Mile 44.2

1. Murals on Main  in Pine Bluff

They call Pine Bluff the City of Murals with good reason. As you’re passing through the city, be sure to check out the 11 works of public art on the city’s Main Street, that illustrate the history of Pine Bluff and Jefferson County. The Murals on Main project, which started in 1992, has been the focus of an ongoing restoration effort since 2013, with two murals—one honoring the creation of Arkansas’ state flag, and the other depicting of the city’s Main Street as it appeared in 1888—receiving makeovers thus far. (


Mile 44.5

2. Masonic Temple in Pine Bluff

When Pine Bluff’s Masonic Temple was completed in 1904, it became the city’s tallest building at a modest four stories. Financed by African American Masons throughout Arkansas and built under the leadership of Moses A. Clark, an ex-slave who went on to become a prominent lawyer and one of the most successful black Arkansans of his time, the red-brick building has long been a monument to black history in The Natural State. Once praised by Booker T. Washington as a visible symbol of African American enterprise, the temple has been home to several businesses, including Arkansas’ first African-American-owned bank, the Unity Bank and Trust Company. Sadly, the historic building has been on Preserve Arkansas’s Most Endangered Places list since 2015.



Mile 93

3. Allen House in Monticello

If you like your history with a little legend and a dash of the unexplained, you’ll want to swing by the Allen House. Built in 1906, the stately mansion was designed with a bold mix of architectural styles including Neoclassical, Gothic and Queen Anne. But the home’s beauty is equally matched by tragedy: On Christmas Day 1949, Ladell Allen Bonner committed suicide in the Allen House’s master suite, and the room was sealed off for almost 40 years after her death. For most of that time, the Allen House was used as a rental property divided into apartments, with many tenants reporting paranormal experiences such as furniture moving inexplicably and shadowy figures appearing in photographs. Now under the ownership of author Mark Spencer and his wife, Rebecca, tours of the Allen House are available by appointment year-round, but you’ll want to bring friends to meet the tour minimum of six guests. (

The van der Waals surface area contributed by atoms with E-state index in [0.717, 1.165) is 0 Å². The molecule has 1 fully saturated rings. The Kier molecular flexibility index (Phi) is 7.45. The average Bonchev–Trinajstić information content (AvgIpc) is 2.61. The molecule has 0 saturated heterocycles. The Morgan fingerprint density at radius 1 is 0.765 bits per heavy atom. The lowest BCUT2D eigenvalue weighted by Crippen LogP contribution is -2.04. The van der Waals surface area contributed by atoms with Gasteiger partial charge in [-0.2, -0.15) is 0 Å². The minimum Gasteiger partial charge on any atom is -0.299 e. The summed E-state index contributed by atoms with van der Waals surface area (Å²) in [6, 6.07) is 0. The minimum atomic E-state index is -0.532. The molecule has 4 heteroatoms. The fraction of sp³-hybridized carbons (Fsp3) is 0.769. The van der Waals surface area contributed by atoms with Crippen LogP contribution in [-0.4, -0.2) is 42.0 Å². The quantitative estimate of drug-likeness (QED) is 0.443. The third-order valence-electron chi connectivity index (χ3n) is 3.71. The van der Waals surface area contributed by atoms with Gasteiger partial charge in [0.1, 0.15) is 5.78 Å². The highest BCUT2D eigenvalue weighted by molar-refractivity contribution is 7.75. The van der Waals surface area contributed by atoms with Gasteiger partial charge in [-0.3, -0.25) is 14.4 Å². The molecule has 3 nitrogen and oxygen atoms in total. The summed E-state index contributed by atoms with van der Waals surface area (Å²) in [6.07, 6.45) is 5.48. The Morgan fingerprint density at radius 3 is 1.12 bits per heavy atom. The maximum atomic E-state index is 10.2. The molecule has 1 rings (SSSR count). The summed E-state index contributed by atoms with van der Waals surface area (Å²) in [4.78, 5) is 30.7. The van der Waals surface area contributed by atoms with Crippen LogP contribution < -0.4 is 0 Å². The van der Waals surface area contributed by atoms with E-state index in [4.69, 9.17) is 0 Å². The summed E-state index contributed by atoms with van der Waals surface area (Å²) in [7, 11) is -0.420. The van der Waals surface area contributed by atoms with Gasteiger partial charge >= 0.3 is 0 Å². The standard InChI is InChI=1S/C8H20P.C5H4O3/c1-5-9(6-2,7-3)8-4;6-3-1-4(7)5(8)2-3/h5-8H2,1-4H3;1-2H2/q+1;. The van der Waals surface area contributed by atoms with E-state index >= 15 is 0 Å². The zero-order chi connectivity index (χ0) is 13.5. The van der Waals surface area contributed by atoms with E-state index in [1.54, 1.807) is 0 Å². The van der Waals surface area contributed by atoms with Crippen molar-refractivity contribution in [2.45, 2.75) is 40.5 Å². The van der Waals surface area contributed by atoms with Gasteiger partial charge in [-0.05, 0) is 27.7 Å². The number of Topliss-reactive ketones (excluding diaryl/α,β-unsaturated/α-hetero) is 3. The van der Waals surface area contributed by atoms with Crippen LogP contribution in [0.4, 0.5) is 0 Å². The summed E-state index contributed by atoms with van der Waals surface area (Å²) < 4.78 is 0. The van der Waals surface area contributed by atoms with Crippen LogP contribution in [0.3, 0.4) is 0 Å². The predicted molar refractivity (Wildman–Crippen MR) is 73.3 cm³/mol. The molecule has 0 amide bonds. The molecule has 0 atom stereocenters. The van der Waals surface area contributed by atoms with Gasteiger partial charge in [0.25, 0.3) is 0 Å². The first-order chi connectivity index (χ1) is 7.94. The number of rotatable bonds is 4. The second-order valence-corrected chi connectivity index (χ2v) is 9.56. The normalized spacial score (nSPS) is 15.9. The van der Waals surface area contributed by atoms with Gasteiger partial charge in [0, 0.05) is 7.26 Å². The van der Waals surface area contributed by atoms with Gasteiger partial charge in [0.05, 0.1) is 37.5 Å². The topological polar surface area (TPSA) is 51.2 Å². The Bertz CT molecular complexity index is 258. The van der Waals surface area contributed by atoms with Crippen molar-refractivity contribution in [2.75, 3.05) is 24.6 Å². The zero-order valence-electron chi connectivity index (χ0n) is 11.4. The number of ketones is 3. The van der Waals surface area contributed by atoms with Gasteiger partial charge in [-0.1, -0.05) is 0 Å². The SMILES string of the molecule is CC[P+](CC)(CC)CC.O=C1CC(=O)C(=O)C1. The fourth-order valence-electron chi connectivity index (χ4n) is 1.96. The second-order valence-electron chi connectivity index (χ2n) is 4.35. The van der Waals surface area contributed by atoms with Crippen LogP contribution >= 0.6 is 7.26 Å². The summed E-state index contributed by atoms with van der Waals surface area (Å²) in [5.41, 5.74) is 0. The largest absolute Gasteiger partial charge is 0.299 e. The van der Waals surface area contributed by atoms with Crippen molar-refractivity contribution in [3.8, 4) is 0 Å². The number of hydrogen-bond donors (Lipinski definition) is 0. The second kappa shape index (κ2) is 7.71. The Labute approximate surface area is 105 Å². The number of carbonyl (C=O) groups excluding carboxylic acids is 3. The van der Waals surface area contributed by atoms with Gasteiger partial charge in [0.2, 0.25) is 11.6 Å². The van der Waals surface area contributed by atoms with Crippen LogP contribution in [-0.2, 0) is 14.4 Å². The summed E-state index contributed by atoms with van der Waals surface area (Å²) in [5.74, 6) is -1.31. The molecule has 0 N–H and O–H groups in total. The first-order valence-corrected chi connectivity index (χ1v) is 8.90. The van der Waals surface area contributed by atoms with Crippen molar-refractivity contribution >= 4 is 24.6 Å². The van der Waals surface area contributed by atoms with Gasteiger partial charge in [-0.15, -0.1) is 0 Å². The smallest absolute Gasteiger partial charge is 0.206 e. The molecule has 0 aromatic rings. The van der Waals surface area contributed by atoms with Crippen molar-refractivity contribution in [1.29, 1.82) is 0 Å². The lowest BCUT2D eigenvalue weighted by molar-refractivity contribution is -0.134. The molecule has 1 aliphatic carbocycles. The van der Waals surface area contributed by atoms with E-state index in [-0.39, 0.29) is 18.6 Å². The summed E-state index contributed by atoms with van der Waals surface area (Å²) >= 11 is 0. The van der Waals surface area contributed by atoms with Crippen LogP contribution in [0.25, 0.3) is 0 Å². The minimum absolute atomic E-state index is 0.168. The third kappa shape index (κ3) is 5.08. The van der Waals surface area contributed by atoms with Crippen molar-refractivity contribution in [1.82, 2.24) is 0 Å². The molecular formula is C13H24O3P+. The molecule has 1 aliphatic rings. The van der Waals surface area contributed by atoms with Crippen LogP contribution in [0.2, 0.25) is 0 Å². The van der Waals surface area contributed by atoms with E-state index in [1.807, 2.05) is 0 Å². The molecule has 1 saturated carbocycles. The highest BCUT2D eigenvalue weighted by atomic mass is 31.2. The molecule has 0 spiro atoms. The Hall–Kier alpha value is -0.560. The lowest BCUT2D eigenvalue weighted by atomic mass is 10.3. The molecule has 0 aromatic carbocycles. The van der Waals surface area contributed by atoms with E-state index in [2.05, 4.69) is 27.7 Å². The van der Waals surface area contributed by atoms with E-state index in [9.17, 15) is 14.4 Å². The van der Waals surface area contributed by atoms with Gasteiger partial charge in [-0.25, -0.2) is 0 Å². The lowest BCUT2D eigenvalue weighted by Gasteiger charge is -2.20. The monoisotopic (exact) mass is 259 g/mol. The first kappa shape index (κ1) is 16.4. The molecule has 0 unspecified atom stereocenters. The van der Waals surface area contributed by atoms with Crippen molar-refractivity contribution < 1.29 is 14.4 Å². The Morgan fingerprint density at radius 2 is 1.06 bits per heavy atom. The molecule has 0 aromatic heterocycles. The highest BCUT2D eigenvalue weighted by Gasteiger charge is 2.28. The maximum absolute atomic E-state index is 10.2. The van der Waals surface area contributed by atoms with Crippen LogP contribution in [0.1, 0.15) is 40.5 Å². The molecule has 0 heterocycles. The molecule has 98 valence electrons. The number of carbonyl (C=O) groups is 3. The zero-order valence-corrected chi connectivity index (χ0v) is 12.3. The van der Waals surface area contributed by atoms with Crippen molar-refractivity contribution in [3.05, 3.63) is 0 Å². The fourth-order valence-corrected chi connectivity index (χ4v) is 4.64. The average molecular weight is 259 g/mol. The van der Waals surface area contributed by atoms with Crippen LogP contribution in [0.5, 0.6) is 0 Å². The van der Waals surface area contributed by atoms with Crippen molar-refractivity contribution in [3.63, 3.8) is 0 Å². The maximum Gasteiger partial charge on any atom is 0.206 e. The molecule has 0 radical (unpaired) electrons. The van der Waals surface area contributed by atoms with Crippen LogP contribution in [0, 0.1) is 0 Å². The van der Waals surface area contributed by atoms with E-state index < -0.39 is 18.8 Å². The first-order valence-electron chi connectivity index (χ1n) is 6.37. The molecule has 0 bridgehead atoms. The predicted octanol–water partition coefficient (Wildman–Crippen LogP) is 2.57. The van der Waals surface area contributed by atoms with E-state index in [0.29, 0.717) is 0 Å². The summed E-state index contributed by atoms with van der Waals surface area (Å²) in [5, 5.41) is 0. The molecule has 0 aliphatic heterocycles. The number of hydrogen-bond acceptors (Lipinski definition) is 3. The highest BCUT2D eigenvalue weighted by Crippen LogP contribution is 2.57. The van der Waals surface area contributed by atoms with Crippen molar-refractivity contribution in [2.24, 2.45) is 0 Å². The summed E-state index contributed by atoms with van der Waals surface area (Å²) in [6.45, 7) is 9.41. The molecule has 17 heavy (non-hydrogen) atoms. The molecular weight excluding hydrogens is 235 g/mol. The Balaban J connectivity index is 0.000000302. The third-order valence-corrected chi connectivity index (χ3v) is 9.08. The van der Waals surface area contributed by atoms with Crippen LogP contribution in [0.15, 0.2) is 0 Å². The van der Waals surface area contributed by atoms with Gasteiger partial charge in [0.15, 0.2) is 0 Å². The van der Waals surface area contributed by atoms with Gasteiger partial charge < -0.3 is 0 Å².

Do This: June 22: Pizza and the Paranormal dinner and tour event at the Allen House. (Ghost hunting equipment provided!)


Mile 120

4. World War II Japanese American Internment Museum in McGehee

In one of the darker moments in Arkansas’—and our nation’s—history, Japanese Americans in the United States were rounded up, relocated and imprisoned in 10 barbed-wire-fenced camps across the West and South, following the bombing of Pearl Harbor. Two such camps were located in Arkansas: Rohwer and Jerome. Six years ago last month, the World War II Japanese American Internment Museum opened in McGehee, about 13 miles south of where the Rohwer camp once stood, to provide a glimpse into what these citizens went through. There isn’t much that remains of the actual Rohwer camp, but the site is worth visiting as well to see the memorial cemetery where many Japanese Americans interned at the camp were laid to rest. (

Do This: Watch a speech from Star Trek’s George Takei, who was interned at Rohwer as a child, at the museum’s fifth-anniversary celebration last year ( And see a recreation of The Rohwer Outpost newspaper in The Fine Print on page 76.


Mile 143

5. Taylor’s Steakhouse in Dumas

We can’t say this enough: This is the best steak you will ever have in Arkansas (and maybe even the world). Owner and chef Chuck Taylor dry-ages his beef for up to 80 days (with some special cuts aged for even longer), producing a piece of unfathomably juicy meat that cuts like butter and tastes just as decadent. Just go. You can thank us later. (Search for “Taylor’s Steakhouse” on Facebook)

Do This: Reserve a 120-day-aged bone-in ribeye from Taylor’s. The steaks will be available starting June 20, with a second batch available on July 11.


Mile 162

6. Arkansas Post National Memorial

When it was established in 1686, the Arkansas Post—best known as the first semi-permanent French settlement in the lower Mississippi River Valley—ignited a long struggle between France, England and Spain for control of the area. In 1786, it was the site of the only Revolutionary War battle to take place in Arkansas, and in 1863 Union troops destroyed Fort Hindman, a Confederate fort that had been erected on the site. Today, you can visit the Post’s museum to learn about the area’s 300-year history and even visit a historic town site via the grounds’ walking trails. (


SOUVENIRS: A selfie with your favorite Pine Bluff mural. Charitable spirit after making a donation to Preserve Arkansas to
save historic buildings like the Pine Bluff’s Masonic Temple. A steak bone from Taylor’s (for the dog, or yourself, to gnaw on later).
A copy of Mark Spencer’s book about the Allen House property, A Haunted Love Story.